If you have not already done so, you may wish to read the
Introduction to Gnomica.
Sunday 6 January 2013
Read gnomica 1-200 here!
An empty canvas is a living wonder… far lovelier than certain pictures.
Wassily Kandinsky (16 Dec 1866 – 13 Dec 1944)
Leaping laterally from paints to words, I liken Russian Kandinsky’s brilliant observation to English John Keats’ (1795-1821) equally brilliant lines from Ode on a Grecian Urn (1819):
Heard melodies are sweet, but those unheard
Are sweeter; therefore, ye soft pipes, play on.
The delightful synesthesia that the two artists create in my mind prompts the following riff about perception – perception broadly defined.
But first: if you’ve never heard of Kandinsky or seen any of his works, well, admittedly, he may not be everybody’s shot of vodka as it were. And even though in general I am definitely not a huge fan of abstractionism in art, some abstractionists (certainly Picasso among them) do do work that appeals to me for reasons I have not yet entirely sorted out in my own esthetic sensibilities. Kandinsky, too, is one of them. I suggest that at some point you take a leisurely few moments and check out some of his riotously colorful and whimsical abstractions to see if you think they merit your further consideration.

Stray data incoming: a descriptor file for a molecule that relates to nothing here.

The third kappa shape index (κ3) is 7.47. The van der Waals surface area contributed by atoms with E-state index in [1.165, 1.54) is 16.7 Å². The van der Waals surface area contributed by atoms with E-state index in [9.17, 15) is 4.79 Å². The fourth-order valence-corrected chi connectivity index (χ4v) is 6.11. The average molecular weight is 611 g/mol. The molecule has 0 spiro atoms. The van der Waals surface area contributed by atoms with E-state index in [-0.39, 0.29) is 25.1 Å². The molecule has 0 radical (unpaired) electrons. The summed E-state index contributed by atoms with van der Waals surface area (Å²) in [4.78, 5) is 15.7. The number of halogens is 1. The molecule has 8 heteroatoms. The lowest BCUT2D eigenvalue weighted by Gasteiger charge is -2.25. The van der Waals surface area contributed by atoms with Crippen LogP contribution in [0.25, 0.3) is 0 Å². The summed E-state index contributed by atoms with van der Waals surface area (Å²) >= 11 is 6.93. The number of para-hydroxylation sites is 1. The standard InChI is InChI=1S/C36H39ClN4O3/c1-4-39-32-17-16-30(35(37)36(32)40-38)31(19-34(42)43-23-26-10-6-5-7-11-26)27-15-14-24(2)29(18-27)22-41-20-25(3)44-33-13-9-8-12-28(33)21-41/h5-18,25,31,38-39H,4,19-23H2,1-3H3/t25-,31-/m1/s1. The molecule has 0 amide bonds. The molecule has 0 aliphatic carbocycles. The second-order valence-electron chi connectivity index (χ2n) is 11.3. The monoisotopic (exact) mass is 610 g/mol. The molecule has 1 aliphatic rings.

But now, his and Keats’ words.
Superficially – on the surface, so to speak – both seem at first meeting denotatively rather contradictory: the blank canvas is lovelier than any painting? a melody you do not hear is sweeter than the melody you actually hear? As the ear hears what is not audible so the eye sees what is invisible? Literally, of course impossible; imaginatively, totally doable.
When I see a painting, say, a favorite of mine like ‘El Aguador’ (about which I have expressed some thoughts elsewhere) by Velázquez (6 Jun 1599 – Aug 1660), even a master like him cannot paint the entire painting but is, in the end, dependent on me to give birth to the full sense that lurks everywhere unexpressed – as in the darks to the upper right of the old man’s head — in this already pregnant painting. Only my imagination can complete his artistic suggestions.
Now, analogously, it is perhaps even more true of a Kandinsky abstraction that it is the viewer who must fill the countless interstices in his busy canvases, and only so do they attain anything like completion. And then thinking about what you do with the interstices in the paintings, imagine what you could do with a blank canvas – and you begin to get some sense of what Kandinsky meant when he was talking about an empty canvas more lovely than some actual paintings.
Further, if that is what an empty canvas is for a viewer, there is quite literally no limit to what it represents and could become in the imaginative hands of the artist himself, and you begin to get some deeper sense of what lies beneath the surface of Kandinksy’s seemingly self-contradictory observation.
And, finally, surely you perceive by now likewise what Keats’ unheard melodies are all about, and how in your head and heart they will surely always be sweeter than anything that you could possibly hear.